Book Review: Drawing Down The Moon by Margot Adler

Drawing Down The Moon - Margot Adler.

Drawing Down The Moon – Margot Adler.

Since it’s first publication in the late 1970’s, Margot Adler’s Drawing Down The Moon has been viewed as one of the most comprehensive and honest books on the revival of Neo-Paganism. With painstakingly detailed research and practical experience, Adler pieces together a surprisingly unbiased look at not only the revival, but also the conception and (in some cases) the invention of reconstructionist religions and traditions.

Drawing Down The Moon opens with a preface discussion on it’s own evolution. I found this essential to my mindset, as, in a lot of cases, the conflicts being covered in the following pages were issues belonging to the generation before mine. There were annotations and addendums to the original text which were very helpful with making Drawing Down The Moon useful as both a historical account as well as an updated resource. Following the preface, Adler went with an overview of Paganism and a discussion on how an ancient, earth-based religion fits into a modern world. I found her approach to this admirable; her information compiled from hundreds of interviews to offer a well-rounded look at Neo-Paganism instead of based solely on her own thoughts.

Following the section entitled Background, Adler delved into the Witchcraft/Wicca revival. Much of this section rang unabashedly true. As a former Wiccan, much of what I was taught in my early 20’s (and have since come to view as a stepping stone and nothing more) was expectantly, albeit bluntly, rebuked. Many in the Wiccan community still view the work of Margaret Murray and Robert Graves to be historically accurate, and Gardner’s tradition be divinely delivered; Adler delved deep into the accuracy of claims of such authors and tried to set the record straight. However, the distinction made between accurate historical records and inspired fantasy writing was greatly appreciated. I’ve often felt that in the search for finding out “what the Druid’s really did” many have overlooked beautiful fiction/invented ritual because it wasn’t used 2,000 years ago. We need to encourage and preserve myth of any age.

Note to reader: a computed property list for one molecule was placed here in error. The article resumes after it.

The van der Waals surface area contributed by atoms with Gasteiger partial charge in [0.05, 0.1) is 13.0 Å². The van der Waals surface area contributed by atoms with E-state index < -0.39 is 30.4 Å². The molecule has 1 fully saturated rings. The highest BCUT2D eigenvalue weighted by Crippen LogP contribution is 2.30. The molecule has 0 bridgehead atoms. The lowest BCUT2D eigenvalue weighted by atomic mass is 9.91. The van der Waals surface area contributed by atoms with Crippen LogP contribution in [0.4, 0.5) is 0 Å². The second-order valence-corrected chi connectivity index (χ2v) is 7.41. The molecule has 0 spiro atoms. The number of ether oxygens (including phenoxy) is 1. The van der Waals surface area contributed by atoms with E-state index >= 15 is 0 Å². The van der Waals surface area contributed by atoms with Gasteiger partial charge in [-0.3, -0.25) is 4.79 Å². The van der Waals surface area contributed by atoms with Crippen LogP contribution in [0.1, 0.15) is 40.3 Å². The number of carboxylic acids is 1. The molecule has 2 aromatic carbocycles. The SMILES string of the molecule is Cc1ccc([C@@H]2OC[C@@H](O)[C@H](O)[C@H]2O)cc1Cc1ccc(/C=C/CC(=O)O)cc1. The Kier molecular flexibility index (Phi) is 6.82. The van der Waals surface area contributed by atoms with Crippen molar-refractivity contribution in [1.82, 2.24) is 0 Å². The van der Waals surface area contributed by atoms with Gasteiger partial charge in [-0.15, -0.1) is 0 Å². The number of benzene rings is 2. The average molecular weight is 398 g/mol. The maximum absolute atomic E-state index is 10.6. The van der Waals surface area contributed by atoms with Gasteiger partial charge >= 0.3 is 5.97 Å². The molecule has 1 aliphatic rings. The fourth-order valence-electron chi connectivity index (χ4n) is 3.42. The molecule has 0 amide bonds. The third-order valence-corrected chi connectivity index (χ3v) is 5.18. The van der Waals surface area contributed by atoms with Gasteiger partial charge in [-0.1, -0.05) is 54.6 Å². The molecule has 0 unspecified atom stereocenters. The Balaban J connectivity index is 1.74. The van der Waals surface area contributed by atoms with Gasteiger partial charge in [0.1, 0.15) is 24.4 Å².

Also in this section was a look at Magic and Ritual. I found this section short and inconclusive. While there were some interesting accounts of ritual work for specific groups, I found the conclusions drawn as to the purpose of rituals to be a little narrow. This section was included under the banner of “Witches,” which could account for the inconclusiveness, but a broader look at ritual and magic would have been very welcome.

Adler concluded the section on Witches with a look at feminism in the Craft. It was informative but lacking the juxtaposition of militant feminism with the often-overlooked soft aspect of the Goddess. The women she interviewed for this section were political and at times came across as aggressive or dogmatic in their views, which ended the section on Witchcraft on a negative note; not every feminist is angry, not every Goddess worshiper a lesbian. One can be a strong woman without the exclusion of men.